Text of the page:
Login Menu

No Standing Charge Tariffs Comparison

No Standing Charge Tariffs

  • Save £300 on your annual energy bills*
  • Over 250,000 people switch every month**

We compare these suppliers and more

Energy Suppliers
Energy Suppliers
Energy Suppliers
Energy Suppliers
Energy Suppliers
Energy Suppliers
Energy Suppliers
Energy Suppliers
Energy Suppliers
Energy Suppliers
Energy Suppliers
Energy Suppliers

What people have to say about us

Easy and very fair quotes, thanks.


Grays, United Kingdom

Very easy and quick to compare quotes.


United Kingdom

4.75/5 from 3261 customer reviews

Compare No Standing Charge Tariffs

If you spend a lot of time away, have a second home or holiday let, standing charges on energy bills can result in you paying more than you need to. Here, we take a look at no standing charge tariffs which could help you manage your gas and electricity costs.

What is a standing charge?

Standing charges cover the cost of supplying energy to your home – for example, transportation costs and keeping you connected to the energy network. The easiest way to think of it, is that it’s like the line rental charge for your landline or broadband.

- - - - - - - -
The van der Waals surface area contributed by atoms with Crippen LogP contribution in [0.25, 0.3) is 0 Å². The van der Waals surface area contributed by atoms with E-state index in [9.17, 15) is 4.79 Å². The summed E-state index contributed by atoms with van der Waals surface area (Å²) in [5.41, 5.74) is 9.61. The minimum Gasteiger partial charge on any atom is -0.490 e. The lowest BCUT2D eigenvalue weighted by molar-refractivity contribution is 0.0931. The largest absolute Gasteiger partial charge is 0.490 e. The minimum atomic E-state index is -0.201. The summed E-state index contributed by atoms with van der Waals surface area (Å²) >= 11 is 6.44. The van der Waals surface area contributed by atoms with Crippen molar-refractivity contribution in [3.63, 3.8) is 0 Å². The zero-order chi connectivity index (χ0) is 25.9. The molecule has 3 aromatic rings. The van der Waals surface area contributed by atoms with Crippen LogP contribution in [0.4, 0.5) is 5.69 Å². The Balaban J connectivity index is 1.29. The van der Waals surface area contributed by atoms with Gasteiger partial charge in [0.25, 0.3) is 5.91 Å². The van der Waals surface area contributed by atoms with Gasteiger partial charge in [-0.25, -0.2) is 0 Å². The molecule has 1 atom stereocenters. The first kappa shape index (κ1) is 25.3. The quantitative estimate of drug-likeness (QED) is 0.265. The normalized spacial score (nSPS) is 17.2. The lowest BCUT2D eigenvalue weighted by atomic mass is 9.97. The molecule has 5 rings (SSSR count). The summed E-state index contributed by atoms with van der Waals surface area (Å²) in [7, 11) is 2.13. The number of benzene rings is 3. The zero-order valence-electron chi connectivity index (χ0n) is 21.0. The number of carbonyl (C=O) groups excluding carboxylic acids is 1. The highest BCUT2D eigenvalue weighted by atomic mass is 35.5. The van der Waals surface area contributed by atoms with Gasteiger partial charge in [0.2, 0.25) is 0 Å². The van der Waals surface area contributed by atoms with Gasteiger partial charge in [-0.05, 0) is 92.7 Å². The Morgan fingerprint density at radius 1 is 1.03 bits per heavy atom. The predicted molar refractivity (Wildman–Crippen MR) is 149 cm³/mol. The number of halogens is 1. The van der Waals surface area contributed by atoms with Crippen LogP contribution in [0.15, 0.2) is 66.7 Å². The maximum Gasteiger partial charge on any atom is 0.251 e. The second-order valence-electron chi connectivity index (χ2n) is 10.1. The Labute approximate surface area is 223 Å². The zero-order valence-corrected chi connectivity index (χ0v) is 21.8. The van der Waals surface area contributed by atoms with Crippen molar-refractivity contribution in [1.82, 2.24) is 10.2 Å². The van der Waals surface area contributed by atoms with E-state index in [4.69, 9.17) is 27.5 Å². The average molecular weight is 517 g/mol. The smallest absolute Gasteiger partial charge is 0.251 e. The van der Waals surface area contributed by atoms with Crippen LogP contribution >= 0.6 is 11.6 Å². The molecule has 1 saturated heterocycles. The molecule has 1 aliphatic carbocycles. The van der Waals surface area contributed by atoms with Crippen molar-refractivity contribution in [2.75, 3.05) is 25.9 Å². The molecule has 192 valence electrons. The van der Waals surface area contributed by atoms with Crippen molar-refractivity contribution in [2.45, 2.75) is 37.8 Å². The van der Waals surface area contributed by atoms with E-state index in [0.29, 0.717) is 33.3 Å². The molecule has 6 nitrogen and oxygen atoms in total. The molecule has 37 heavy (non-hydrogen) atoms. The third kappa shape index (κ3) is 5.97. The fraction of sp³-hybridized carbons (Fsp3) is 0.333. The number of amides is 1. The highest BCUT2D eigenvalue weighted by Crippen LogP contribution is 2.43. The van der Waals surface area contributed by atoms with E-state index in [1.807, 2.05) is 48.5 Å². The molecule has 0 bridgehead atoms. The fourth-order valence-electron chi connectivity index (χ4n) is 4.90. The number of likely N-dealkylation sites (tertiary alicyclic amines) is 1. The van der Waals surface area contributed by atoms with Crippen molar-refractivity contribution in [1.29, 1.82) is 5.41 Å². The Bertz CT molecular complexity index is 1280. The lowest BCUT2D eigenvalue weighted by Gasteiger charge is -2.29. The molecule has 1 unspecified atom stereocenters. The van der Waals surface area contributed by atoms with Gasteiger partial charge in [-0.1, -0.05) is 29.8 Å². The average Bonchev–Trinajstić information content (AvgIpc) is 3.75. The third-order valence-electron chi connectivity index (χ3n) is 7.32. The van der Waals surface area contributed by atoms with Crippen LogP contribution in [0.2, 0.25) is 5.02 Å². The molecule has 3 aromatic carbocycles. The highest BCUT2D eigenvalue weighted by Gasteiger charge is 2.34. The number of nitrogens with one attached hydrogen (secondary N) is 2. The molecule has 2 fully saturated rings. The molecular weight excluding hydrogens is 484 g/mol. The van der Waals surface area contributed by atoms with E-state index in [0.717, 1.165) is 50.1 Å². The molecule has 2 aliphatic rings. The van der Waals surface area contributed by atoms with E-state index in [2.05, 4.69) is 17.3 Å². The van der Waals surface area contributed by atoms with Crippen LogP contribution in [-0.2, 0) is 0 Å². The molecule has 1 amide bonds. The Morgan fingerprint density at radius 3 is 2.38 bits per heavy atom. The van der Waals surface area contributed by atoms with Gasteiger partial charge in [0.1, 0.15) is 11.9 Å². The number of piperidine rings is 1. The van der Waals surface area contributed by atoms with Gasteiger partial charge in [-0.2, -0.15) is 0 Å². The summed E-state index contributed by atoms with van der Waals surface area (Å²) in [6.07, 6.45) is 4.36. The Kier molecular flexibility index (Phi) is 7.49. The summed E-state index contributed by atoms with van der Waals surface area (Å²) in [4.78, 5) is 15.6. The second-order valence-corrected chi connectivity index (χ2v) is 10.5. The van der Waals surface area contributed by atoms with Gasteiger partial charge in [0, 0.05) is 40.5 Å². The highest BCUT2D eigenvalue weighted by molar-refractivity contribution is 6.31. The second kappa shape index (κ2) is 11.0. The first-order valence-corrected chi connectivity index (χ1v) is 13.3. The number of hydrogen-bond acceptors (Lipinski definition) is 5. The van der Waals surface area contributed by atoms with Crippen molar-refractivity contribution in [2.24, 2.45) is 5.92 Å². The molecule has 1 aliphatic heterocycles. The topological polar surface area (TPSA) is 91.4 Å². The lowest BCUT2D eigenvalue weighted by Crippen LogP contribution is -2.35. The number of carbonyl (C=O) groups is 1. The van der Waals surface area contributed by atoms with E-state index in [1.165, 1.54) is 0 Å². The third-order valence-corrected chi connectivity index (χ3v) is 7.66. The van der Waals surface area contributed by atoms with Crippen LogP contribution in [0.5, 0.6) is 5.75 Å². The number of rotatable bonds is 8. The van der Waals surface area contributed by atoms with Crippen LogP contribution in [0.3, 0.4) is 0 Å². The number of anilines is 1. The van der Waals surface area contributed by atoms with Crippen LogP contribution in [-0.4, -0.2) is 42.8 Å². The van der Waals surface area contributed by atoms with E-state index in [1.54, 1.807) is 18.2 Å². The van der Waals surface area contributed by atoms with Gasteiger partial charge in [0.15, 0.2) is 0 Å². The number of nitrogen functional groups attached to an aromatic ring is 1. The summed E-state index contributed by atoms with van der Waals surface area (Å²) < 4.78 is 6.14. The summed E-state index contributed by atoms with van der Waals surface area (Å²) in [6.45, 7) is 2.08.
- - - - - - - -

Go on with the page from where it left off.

Energy providers set their own standing charge, which is a fixed, daily rate that ranges from:

  • 5p to 60p per day for electricity
  • 10p to 80p per day for gas.

Because standing charges are a daily cost, they can add a significant amount on to bills. At the higher end of the scale, you could find yourself paying up to £292 (80p x 365) in standing charges every year, even if you’re not using any gas or electricity.

Do I have to pay the standing charge if I’m away?

Yes, if your tariff has a standing charge, then you need to pay it regardless of whether you’re using any gas or electricity. So, if you had a holiday home that was empty for six months of the year, you’d still be expected to pay the daily standing charge.

What is no standing charge energy?

These are tariffs that have no standing charge for electricity or gas; they’re also sometimes called zero standing charge tariffs.

Are there energy suppliers without standing charges?

There are a handful of suppliers who offer tariffs without standing charges, but not many. Current providers offering a zero standing charge tariff include:

  • E.ON
  • Ebico
  • Utilita

Some providers are more flexible with their standing charges than others. For example, E.ON will remove the standing charge if you don’t use any energy in a property you’ve become responsible for (for instance, if you’ve inherited it). In this instance, you’ll only pay the standing charge when you start using gas or electricity in the property.

What are the pros and cons of a no standing charge tariff?

One of the main benefits of a ‘no standing charge tariff’ is that you only pay for the gas and electricity you use when you use it. So, if you’re a low energy user or the house is empty for long periods of time, you’re not paying for a supply you don’t use.